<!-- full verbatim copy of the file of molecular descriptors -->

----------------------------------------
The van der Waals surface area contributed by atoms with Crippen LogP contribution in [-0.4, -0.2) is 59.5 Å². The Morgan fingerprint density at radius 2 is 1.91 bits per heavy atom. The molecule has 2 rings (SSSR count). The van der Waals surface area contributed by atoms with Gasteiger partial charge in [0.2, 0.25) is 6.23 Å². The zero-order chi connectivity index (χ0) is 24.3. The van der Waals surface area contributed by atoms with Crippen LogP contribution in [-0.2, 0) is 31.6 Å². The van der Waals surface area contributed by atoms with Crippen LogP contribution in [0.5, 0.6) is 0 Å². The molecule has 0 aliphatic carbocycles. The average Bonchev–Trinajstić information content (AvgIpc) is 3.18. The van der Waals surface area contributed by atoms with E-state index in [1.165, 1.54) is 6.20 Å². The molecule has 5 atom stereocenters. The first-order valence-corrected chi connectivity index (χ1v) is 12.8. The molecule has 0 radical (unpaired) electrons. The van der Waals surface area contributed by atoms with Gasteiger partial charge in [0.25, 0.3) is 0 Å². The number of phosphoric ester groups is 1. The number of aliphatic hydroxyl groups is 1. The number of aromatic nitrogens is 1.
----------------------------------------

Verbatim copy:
The van der Waals surface area contributed by atoms with Crippen LogP contribution in [-0.4, -0.2) is 59.5 Å². The Morgan fingerprint density at radius 2 is 1.91 bits per heavy atom. The molecule has 2 rings (SSSR count). The van der Waals surface area contributed by atoms with Gasteiger partial charge in [0.2, 0.25) is 6.23 Å². The zero-order chi connectivity index (χ0) is 24.3. The van der Waals surface area contributed by atoms with Crippen LogP contribution in [-0.2, 0) is 31.6 Å². The van der Waals surface area contributed by atoms with Crippen LogP contribution in [0.5, 0.6) is 0 Å². The molecule has 0 aliphatic carbocycles. The average Bonchev–Trinajstić information content (AvgIpc) is 3.18. The van der Waals surface area contributed by atoms with E-state index in [1.165, 1.54) is 6.20 Å². The molecule has 5 atom stereocenters. The first-order valence-corrected chi connectivity index (χ1v) is 12.8. The molecule has 0 radical (unpaired) electrons. The van der Waals surface area contributed by atoms with Gasteiger partial charge in [0.25, 0.3) is 0 Å². The number of phosphoric ester groups is 1. The number of aliphatic hydroxyl groups is 1. The number of aromatic nitrogens is 1.